The eco-friendly attire was apropos as guests gathered to watch this year’s winners scoop up 1 million pounds ($1.4 million) for their solutions to the world’s most pressing environmental challenges.
In the United Kingdom, around $192 million worth of clothes are sent to landfill sites each week, according to British broadcaster ITV.
Scientists concerned about the climate say the fashion industry — with many brands under fire for churning out cheap clothes to meet high demand — has its own part to play when it comes to protecting the planet and have called on it to strive toward more sustainable goals. According to the United Nations Economic Commission for Europe, the fashion sector uses more energy than aviation and shipping combined, accounting for roughly 10 percent of global carbon emissions, and almost 20 percent of wastewater.
The older outfits seemed to wow the British tabloids, which declared that the prince, who is second in line to the British throne, was “channeling James Bond,” as did many others on social media who branded the 39-year-old “dapper.”
William arrived alongside wife Catherine, Duchess of Cambridge, who donned a pastel-colored Alexander McQueen gown that she wore in Los Angeles at the BAFTAs about 10 years ago.
The two were chauffeured to the ceremony in a fully electric Audi, which operates without emitting carbon dioxide. According to the Daily Mail, the couple recently installed an electric-car charging point at their home in Kensington Palace.
Actor Emma Watson, who has long campaigned on environmental issues, arrived wearing an outfit created from 10 secondhand bridal dresses that had been donated to British charity Oxfam.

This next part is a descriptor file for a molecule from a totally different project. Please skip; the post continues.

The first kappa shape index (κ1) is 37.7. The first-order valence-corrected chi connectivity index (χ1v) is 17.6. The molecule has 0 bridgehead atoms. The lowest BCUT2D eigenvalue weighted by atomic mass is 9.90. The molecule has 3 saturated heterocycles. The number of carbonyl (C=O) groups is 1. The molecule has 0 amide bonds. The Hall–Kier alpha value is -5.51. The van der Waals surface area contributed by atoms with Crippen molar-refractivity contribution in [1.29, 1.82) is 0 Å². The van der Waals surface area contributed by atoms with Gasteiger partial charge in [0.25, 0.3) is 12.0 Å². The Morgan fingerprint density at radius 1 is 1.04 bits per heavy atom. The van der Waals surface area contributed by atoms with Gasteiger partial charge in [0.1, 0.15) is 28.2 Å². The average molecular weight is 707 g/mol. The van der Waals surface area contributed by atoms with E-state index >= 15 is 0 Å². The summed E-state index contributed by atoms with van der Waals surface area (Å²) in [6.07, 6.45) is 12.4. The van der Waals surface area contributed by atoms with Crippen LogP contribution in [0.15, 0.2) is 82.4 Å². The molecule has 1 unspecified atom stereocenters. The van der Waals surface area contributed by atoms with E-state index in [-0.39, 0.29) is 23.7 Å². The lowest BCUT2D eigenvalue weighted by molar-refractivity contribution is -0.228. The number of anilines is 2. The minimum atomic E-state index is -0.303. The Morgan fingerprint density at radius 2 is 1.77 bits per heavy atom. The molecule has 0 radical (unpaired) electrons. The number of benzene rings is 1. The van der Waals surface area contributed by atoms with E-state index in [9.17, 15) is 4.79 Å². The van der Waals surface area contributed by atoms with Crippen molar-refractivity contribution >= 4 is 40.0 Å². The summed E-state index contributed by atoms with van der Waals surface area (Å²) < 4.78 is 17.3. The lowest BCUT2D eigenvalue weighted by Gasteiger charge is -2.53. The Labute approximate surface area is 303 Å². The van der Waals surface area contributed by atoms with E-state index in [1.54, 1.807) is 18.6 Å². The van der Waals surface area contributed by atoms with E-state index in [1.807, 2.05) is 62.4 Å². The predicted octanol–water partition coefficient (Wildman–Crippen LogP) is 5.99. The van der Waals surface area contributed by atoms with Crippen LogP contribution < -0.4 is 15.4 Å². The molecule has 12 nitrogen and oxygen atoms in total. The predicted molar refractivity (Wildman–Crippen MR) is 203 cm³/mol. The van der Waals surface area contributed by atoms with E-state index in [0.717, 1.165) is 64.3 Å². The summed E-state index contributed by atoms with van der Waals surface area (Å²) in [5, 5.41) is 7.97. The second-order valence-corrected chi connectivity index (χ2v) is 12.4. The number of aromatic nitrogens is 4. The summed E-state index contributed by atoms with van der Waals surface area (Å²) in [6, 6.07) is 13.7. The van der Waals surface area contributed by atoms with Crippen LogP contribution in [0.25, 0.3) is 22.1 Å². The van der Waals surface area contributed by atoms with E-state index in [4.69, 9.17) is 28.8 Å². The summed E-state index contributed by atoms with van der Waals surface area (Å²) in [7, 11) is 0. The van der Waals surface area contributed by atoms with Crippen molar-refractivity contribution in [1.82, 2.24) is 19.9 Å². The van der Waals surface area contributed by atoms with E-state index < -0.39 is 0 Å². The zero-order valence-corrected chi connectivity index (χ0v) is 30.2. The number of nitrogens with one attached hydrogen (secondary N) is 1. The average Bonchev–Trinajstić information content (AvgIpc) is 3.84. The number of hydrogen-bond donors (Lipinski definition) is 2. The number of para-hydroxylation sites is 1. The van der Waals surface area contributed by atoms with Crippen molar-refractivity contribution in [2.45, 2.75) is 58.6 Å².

“How spectacular is this gown,” Oxfam tweeted Monday, confirming that the activist’s outfit was “made by Harris Reed from pre-loved wedding dresses.”
The Earthshot event came as other senior members of the royal family called on world leaders and the general public to do more to tackle the issue of climate change.
The royals have, on many occasions, come under scrutiny for their use of private aircraft and their lavish lifestyles — which critics say contradict their public appeals to look after the planet.
In an interview with the BBC last week, the heir to the throne, Prince Charles, discussed the personal measures he takes to try to protect the planet, revealing that his Aston Martin sports car runs on wine and cheese byproducts.
When asked how much energy it required to heat a royal residence such as Clarence House, the prince said he had installed solar panels to help generate electricity.
In the same week, Queen Elizabeth II was overheard expressing frustration that politicians around the world “talk” but “don’t do” on the issue of climate change — remarks that were widely interpreted as the monarch showing a degree of irritation that she still did not know who would be attending the COP26 climate conference in Scotland later this month.